Training your K9 Kid

A dog’s personality depends on various factors, like her neonatal experiences, hormones, and her exposure to various stimuli from the day she is born till the time you bring her home. Even though you may or may not have control over these critical periods in your puppy’s life, but you can still mould her into a properly behaved dog by training her at the right age. Here are a few tips on puppy socialisation and winning your puppy’s trust, respect and confidence.

Assessing your bundle of joy

Before you get the pup, ask the breeder what socialisation techniques she adopts to ensure that the pup is confident and outgoing. Ideally, put your pup through a puppy aptitude test (PAT) to ensure she has the characteristics you desire. The PAT is a series of ten tests that must be administered between the 6th and 8th week of life. Tests such as pinching the skin between the pads of the feet while counting to ten, throwing an object and having the puppy retrieve it or not, elevating the puppy and determining her reaction…. The puppy is scored using a point scale and based upon the test and the score, a personality profile is arrived at.

You need to ensure that the pup’s personality is a “good fit” to your family structure. An outgoing puppy in a home with older folks who don’t want a lot of activity, isn’t a good fit. An apprehensive puppy in a home with small children will most likely become a fear biter instinctively. An outgoing, “here I am” attitude in a show home is a perfect fit. A puppy that is a bit laid back, but doesn’t over-react to situations is good for a home with young children.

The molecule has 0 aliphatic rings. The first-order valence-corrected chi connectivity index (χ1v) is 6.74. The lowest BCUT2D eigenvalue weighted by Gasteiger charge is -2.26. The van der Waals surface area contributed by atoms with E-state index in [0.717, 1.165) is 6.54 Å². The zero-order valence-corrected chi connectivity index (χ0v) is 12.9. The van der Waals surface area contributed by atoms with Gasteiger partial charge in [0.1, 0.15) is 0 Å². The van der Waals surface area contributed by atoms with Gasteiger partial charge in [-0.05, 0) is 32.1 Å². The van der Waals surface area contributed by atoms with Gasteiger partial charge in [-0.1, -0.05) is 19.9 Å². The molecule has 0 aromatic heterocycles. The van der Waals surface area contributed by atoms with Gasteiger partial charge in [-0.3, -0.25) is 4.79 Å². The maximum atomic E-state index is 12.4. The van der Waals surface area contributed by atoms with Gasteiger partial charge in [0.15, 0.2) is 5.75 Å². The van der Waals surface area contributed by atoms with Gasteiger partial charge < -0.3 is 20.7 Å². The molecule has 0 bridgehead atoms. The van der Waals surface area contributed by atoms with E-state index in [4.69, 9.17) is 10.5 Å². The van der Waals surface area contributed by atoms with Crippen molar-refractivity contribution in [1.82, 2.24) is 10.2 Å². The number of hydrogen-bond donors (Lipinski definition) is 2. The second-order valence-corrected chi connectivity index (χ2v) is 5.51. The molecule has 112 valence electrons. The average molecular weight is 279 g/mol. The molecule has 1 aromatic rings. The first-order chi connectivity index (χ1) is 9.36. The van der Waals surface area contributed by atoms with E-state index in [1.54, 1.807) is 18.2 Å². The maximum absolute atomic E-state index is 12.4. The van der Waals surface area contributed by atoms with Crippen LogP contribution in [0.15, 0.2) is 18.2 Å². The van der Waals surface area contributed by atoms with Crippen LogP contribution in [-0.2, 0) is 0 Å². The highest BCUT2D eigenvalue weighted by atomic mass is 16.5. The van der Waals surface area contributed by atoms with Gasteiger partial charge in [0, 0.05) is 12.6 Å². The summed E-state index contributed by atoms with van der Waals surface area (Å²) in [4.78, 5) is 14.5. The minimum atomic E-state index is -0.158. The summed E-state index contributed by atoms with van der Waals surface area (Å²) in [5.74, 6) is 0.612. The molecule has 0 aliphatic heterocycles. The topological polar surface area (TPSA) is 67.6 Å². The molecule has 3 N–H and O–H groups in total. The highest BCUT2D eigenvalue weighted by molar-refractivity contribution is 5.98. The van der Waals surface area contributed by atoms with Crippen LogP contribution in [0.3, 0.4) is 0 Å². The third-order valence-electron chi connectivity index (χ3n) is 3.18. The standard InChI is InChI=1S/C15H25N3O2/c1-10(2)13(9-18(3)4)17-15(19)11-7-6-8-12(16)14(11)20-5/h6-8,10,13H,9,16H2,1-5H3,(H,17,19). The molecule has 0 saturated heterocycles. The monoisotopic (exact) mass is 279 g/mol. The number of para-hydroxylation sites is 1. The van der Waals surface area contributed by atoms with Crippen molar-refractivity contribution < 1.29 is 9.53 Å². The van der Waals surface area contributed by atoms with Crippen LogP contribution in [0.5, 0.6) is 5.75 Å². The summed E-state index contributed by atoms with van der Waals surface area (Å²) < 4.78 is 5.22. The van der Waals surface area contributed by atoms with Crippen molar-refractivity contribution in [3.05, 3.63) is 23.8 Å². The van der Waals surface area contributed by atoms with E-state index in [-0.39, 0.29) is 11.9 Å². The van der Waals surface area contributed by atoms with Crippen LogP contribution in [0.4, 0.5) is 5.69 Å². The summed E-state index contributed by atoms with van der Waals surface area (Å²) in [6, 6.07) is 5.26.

A pup is very impressionable. It is really easy to get the dog adjusted to our lifestyle and requirements; at the same time it is equally easy to let ‘bad habits’ set in. While formal training (commands like sit, down etc.) can wait, here are a few things which need to be given priority at this age?:

  • Puppy socialisation
  • Winning your pup’s love and respect
  • House training
  • Preventing puppy chewing
  • Preventing jumping
  • Preventing biting and mouthing
  • Leash training

Puppy socialisation :

Socialisation and puppy training are of utmost importance as puppyhood is the most important and critical time in your dog’s development. A properly socialised dog is well adjusted and makes a good companion. She is neither frightened nor aggressive towards anyone or anything she would normally meet in a day-to-day living. An un-socialised dog can be a fear-biter or fight with other dogs, besides being difficult to train. They cannot adapt to new situations and a simple routine visit to the vet is a nightmare not only for the dog herself, but for everyone involved. Don’t let this happen to you and your dog. Start socialising your new puppy NOW!

The socialisation period lasts up to about 12 weeks (3 months) of age. However, even after 12 weeks, the puppy must continue socialisation to refine her social skills. Make sure that each of the following events are pleasant and non-threatening. If your puppy’s first experience with something is painful and frightening, you will be defeating your purpose.

DOs?:

    • Invite friends over to meet your pup. Include men, women, youngsters, elders etc.
    • Invite friendly, healthy, vaccinated dogs, puppies and even cats to your home to meet and play with your new puppy. Take your puppy to the homes of these pets, preferably with dog-friendly cats.
    • Carry your pup to shopping centres, parks, school playgrounds, etc; places where there are crowds of people and plenty of activity.
    • Take your puppy for short, frequent rides in the car. Stop the car and let your puppy watch the world go by through the window.
    • Introduce your puppy to umbrellas, bags, boxes, the vacuum cleaner, etc. Encourage your puppy to explore and investigate her environment.